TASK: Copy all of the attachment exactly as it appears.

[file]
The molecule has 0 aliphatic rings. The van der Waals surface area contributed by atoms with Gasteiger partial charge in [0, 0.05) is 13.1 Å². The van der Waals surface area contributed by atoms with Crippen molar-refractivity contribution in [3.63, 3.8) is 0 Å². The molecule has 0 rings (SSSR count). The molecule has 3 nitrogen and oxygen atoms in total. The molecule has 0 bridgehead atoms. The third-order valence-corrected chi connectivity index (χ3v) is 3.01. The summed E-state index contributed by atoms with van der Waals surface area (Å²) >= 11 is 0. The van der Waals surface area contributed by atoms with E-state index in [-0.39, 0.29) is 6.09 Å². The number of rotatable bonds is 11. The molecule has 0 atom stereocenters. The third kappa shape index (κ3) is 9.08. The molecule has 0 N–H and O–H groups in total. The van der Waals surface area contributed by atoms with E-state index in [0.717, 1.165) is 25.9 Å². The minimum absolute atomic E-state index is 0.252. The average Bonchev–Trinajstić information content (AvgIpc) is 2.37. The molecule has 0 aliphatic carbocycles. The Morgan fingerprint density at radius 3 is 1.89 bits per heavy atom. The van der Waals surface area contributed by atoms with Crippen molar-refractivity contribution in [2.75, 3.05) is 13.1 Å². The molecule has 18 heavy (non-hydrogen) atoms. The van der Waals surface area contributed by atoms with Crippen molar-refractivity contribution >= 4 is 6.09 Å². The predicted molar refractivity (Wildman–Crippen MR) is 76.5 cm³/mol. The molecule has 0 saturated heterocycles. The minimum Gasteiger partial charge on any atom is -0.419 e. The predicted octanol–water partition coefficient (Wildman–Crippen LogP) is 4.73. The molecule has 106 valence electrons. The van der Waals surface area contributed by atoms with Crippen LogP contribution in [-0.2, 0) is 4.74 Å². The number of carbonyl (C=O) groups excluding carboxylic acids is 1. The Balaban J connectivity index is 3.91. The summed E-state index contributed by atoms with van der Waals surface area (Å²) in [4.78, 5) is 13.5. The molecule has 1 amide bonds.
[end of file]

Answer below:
The molecule has 0 aliphatic rings. The van der Waals surface area contributed by atoms with Gasteiger partial charge in [0, 0.05) is 13.1 Å². The van der Waals surface area contributed by atoms with Crippen molar-refractivity contribution in [3.63, 3.8) is 0 Å². The molecule has 0 rings (SSSR count). The molecule has 3 nitrogen and oxygen atoms in total. The molecule has 0 bridgehead atoms. The third-order valence-corrected chi connectivity index (χ3v) is 3.01. The summed E-state index contributed by atoms with van der Waals surface area (Å²) >= 11 is 0. The van der Waals surface area contributed by atoms with E-state index in [-0.39, 0.29) is 6.09 Å². The number of rotatable bonds is 11. The molecule has 0 atom stereocenters. The third kappa shape index (κ3) is 9.08. The molecule has 0 N–H and O–H groups in total. The van der Waals surface area contributed by atoms with E-state index in [0.717, 1.165) is 25.9 Å². The minimum absolute atomic E-state index is 0.252. The average Bonchev–Trinajstić information content (AvgIpc) is 2.37. The molecule has 0 aliphatic carbocycles. The Morgan fingerprint density at radius 3 is 1.89 bits per heavy atom. The van der Waals surface area contributed by atoms with Crippen molar-refractivity contribution in [2.75, 3.05) is 13.1 Å². The molecule has 18 heavy (non-hydrogen) atoms. The van der Waals surface area contributed by atoms with Crippen molar-refractivity contribution >= 4 is 6.09 Å². The predicted molar refractivity (Wildman–Crippen MR) is 76.5 cm³/mol. The molecule has 0 saturated heterocycles. The minimum Gasteiger partial charge on any atom is -0.419 e. The predicted octanol–water partition coefficient (Wildman–Crippen LogP) is 4.73. The molecule has 106 valence electrons. The van der Waals surface area contributed by atoms with Crippen LogP contribution in [-0.2, 0) is 4.74 Å². The number of carbonyl (C=O) groups excluding carboxylic acids is 1. The Balaban J connectivity index is 3.91. The summed E-state index contributed by atoms with van der Waals surface area (Å²) in [4.78, 5) is 13.5. The molecule has 1 amide bonds.